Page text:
Patients take a visual acuity test every time they visit the eye doctor. This is the test where a patient reads a chart filled with letters and numbers. The letters and numbers get smaller as the patient moves down the page. In most cases, the doctor tests the patient’s eyes individually. This lets them determine how well the patient sees at different distances. 

The Amsler Grid test may also be carried out if the doctor suspects the patient suffers from diabetic macular edema. With this test, the patient will have a grid placed in front of them at normal reading distance. The patient then covers one eye and marks portions of the grid they cannot see clearly. They switch eyes and repeat the test. 

The doctor may choose to dilate the eyes to look at the retina and see if there is any fluid buildup. At this time, they also look for blood vessels that are damaged or leaking, any fatty deposits on the retina, or swelling in this part of the eye. 

A fluorescein angiography test lets the doctor see any damage to the macula. To conduct this test, the doctor injects a dye into the arm. This dye moves through the blood vessels of the body until it reaches the eye. It takes very little time for the dye to do so. A camera is then used to take pictures of the retina so the doctor can see any blood vessels that are damaged or leaking. They also look for other signs of damage or disease. 

Treating Diabetic Macular Edema

Doctors have several options when it comes to treating DME. Regular injections of certain drugs help stop the blood vessels from leaking while slowing the growth of new vessels. The doctor may use Avastin, Lucentis, Eylea, Iluvien, or Macugen when treating DME with injections. Many patients find success with this treatment and state it improves their vision. These injections are safe and have a low risk of complications.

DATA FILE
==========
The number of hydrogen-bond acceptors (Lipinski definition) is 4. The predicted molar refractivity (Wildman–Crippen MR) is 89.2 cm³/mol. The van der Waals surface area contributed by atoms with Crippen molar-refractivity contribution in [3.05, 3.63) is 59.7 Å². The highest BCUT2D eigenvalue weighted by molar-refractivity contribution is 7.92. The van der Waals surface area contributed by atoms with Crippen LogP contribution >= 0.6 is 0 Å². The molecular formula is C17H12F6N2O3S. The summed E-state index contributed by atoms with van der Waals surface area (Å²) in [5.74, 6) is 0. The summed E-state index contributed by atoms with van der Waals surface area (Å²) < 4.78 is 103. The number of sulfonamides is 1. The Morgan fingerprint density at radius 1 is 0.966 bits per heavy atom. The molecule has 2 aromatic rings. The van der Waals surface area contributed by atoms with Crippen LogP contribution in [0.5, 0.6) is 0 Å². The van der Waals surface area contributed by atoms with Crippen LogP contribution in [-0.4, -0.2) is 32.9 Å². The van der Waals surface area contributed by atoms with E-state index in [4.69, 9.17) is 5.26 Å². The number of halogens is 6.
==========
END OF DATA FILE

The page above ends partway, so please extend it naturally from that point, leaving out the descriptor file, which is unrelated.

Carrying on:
Laser photocoagulation is another option. With the help of a tiny laser, the doctor seals any blood vessels that are leaking in the eyes, and several treatments may be needed to bring the problem under control. This procedure helps to stop the further loss of vision. 

Steroid injections may benefit some patients. These injections reduce swelling of the retina, helping to improve the patient’s vision. They are often used when other injections are providing the desired results but involve an increased risk of cataract development. 

Certain patients need to undergo a surgical procedure known as a vitrectomy. Doctors use this procedure when a person is bleeding from a cause other than macular edema. When the doctor performs this procedure, they remove any fluid that is interfering with normal vision and replace this fluid with a clear solution. 

Anyone who has been diagnosed with diabetes should see their eye doctor yearly. If problems arise between visits, it’s best to make an appointment right away, as early treatment can slow the progression of many eye diseases. However, the best way to prevent DME is to follow all instructions provided by the medical team and bring blood sugar levels under control. Individuals who do so find they have less to worry about when it comes to diabetic macular edema.